Apex Building Owners Say Purple Line Station Deal Is Possible

by Aaron Kraut — January 15, 2014 at 9:05 am 898 5 Comments

Purple Line ventilation tower near CCT tunnel, before surrounding development projects, via Montgomery County Planning DepartmentThe group that owns the Apex Building said a deal to tear it down is possible, though it reiterated its view that the increased density offered by the Planning Department is not enough to attract redevelopment.

Montgomery County and the Maryland Transit Administration are hopeful the American Society of Health-System Pharmacists (ASHP), which owns the Apex Building at 7272 Wisconsin Ave., will raze or sell the building so a better Bethesda Purple Line station can be built underneath.

In December, the Planning Board approved a Minor Master Plan Amendment that would allow whoever redevelops the building to build to 250 feet.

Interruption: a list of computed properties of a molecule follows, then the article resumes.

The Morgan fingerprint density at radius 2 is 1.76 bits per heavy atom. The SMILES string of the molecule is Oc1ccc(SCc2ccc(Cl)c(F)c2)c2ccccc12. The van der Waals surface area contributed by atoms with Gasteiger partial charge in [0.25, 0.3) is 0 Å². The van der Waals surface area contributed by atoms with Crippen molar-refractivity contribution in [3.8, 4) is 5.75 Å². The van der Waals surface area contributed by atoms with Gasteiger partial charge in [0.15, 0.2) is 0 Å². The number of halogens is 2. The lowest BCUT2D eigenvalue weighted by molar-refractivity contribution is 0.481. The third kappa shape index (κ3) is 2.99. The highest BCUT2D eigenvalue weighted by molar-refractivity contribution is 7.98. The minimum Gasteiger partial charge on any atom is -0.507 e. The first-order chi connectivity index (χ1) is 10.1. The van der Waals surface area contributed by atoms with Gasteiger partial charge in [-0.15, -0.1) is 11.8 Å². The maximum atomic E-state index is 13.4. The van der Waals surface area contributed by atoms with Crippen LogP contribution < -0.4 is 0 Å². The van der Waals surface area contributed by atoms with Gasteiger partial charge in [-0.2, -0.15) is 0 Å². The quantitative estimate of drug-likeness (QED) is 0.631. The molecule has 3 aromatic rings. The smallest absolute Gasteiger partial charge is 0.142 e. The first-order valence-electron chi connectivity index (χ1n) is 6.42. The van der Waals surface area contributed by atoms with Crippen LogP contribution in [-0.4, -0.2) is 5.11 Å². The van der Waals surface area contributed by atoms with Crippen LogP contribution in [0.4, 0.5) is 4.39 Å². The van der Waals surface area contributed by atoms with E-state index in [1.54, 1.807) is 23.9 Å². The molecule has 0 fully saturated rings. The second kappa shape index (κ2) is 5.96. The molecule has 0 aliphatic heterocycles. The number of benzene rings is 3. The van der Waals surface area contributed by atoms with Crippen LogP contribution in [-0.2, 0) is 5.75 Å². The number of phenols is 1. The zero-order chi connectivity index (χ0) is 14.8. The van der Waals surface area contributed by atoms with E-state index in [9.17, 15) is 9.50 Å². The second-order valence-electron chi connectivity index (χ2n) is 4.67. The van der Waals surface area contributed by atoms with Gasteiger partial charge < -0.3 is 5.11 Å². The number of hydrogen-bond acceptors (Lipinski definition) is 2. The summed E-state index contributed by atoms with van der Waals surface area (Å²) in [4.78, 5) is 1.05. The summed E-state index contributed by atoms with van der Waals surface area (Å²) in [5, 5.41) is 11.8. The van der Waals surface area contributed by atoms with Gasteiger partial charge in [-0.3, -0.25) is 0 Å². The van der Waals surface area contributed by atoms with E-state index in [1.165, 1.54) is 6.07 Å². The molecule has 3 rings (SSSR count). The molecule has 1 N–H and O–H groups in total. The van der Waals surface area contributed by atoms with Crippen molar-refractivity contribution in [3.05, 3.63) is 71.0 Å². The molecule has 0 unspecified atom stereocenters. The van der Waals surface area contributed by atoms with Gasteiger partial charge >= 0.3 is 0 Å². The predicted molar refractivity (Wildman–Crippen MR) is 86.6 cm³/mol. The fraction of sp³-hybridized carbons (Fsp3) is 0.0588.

At the County Council public hearing on the Plan on Tuesday, ASHP Senior Vice President and COO David Witmer again said the additional height is not enough to attract a developer to buy the property and raze it.

The MTA plans to build the Purple Line in the Capital Crescent Trail tunnel under the building, using the existing columns and structure to shape the station.

The optimal design officials are pushing for can only happen if the Apex Building is demolished, allowing the state to build a more spacious station with a separate tunnel for the Trail and an elevator connection to the Metro Red Line on the same side of Elm Street. Otherwise, Trail users will have to go on nearby roads to cross Wisconsin Avenue.

But the optimal design would leave the redeveloped building without any identifiable space for underground parking, which Witmer said was the most prominent issue deterring redevelopment interest. It’s also unclear if the ground floor of the redeveloped building could be occupied by retail.